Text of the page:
My dear friend Maya has written a beautiful book: Reinvention: Sewing with Rescued Materials. It features 28 great projects made from recycled material celebrating creativity, sustainability and resourcefulness.
If you haven’t found your own copy yet, here’s your chance to win one, courtesy of the publisher Wiley. Just leave a comment below with your contact information by Saturday, May 12 at 12pm EDT and I’ll announce the winner on Sunday.
I met Maya years ago and we soon discovered a shared love for making something out of nothing, or more precise, out of recycled material. Maya had already taken the blog world by storm with her burlap buckets which were featured on every major design blog. I was experimenting with needle and thread, making t-shirt skirts and linen rings.
Maya motivated me to try my hand at writing a blog, and annekata wouldn’t exist without her constant encouragement over many cups of coffee. That’s what real life friends can do. Her inspiring conversation made moving beyond my comfort zone sound easy and fun. When she revealed her plans for creating a book featuring projects using all recycled materials, I was thrilled.
It is a wonderful book. Her projects are perfect for beginners and advanced sewers alike, because the instructions are clear, but leave room for experimentation. In fact, she specifically invites readers to create their own versions of the designs. And that is just what I like.
As a hand-sewer I was curious to see if there were projects that could be done using just needle and thread and there were plenty. The trivets below are a great example of a project that’s beautiful in its simplicity, but can be taken further. It’s perfect for a beginner. Sewing circles with a straight stitch is simple and meditative. Wouldn’t a bottle of wine with these coasters make a special gift?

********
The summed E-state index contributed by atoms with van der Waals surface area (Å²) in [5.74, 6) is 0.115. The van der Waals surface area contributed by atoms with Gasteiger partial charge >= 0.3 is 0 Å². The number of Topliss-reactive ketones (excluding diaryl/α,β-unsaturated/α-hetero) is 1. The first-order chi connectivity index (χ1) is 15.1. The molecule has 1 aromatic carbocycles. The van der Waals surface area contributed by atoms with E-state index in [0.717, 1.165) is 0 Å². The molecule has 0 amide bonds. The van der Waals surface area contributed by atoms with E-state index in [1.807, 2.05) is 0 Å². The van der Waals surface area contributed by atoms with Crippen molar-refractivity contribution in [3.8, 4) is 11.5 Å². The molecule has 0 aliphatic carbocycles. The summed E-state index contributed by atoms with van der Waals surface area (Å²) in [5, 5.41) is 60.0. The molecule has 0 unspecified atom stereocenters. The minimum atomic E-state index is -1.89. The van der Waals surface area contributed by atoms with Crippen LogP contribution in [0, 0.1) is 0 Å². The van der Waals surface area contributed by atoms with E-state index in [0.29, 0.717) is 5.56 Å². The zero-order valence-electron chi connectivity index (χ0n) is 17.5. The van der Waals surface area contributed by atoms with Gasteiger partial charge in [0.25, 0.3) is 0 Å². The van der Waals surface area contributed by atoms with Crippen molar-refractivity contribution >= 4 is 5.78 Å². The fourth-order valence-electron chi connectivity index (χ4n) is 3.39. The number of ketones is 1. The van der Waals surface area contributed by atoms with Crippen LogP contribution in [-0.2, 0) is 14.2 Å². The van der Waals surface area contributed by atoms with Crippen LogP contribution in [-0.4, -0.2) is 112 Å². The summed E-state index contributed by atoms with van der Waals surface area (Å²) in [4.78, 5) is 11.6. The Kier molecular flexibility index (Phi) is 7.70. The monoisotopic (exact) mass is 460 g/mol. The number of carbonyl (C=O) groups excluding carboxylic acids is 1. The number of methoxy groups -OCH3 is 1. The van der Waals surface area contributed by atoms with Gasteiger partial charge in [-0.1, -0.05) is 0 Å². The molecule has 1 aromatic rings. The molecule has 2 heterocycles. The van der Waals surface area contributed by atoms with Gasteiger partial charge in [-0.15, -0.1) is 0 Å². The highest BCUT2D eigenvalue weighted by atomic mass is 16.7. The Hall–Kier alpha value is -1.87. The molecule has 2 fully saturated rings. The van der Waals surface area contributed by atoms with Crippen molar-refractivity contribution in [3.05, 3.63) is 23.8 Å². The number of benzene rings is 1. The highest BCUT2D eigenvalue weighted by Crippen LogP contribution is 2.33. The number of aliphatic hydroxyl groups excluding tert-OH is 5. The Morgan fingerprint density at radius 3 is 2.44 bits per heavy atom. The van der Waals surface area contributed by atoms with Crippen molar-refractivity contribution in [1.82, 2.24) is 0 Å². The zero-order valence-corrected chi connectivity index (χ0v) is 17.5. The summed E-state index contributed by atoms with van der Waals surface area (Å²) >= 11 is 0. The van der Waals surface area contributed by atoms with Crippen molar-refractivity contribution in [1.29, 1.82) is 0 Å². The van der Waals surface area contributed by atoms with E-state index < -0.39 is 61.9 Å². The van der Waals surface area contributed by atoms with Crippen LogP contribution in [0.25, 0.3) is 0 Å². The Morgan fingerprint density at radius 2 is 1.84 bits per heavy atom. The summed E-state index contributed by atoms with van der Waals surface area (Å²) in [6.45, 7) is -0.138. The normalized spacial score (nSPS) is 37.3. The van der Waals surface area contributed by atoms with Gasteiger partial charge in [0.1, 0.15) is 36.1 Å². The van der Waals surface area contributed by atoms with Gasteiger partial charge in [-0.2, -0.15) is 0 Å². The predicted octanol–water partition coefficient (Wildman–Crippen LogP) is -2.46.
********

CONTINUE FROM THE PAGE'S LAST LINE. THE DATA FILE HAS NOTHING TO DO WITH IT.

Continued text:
My first trivet/coasters were a bit wonky, but I like when hand-made looks like it was made by hand.
This grey coaster (left) got a “haircut” to reveal some of the red wool layer underneath. My future coasters will include embroidery, applique, reverse applique and freestyle stitching using different colors.
The green trivet below right is my favorite. The circles close to the center were spaced evenly and then closer together. At first I planned to knot off after each circle, but it is less time consuming to “hide” the thread between the layers of wool when moving from circle to circle. Depending on how thick the material is, use as many layers of wool as you see fit. It’s one of those perfect small projects that can be done in an evening. Very very satisfying.
There are plenty of other projects that can be done by hand besides the trivets: The story-scarf, the reversible summer bag, the insulated lunch sack and versatile blossom bands made from jersey all pictured below.
More projects for hand-sewers include a girls forager skirt and a clever vintage linen bag to store your undies or socks. I have never sewn burlap by hand, but her inspiration board doesn’t even require needle or thread.
‘Reinvention’ is organized by material and includes a short history of linen, burlap, jersey, wool, denim, Tyvek and vintage linens, which she embellishes with freezer paper stenciling. Personal stories and a special cookie recipe give the book a warm feel and personal touch.
Don’t forget to enter the give-away in the comment section below (at this time unfortunately only open to US residents).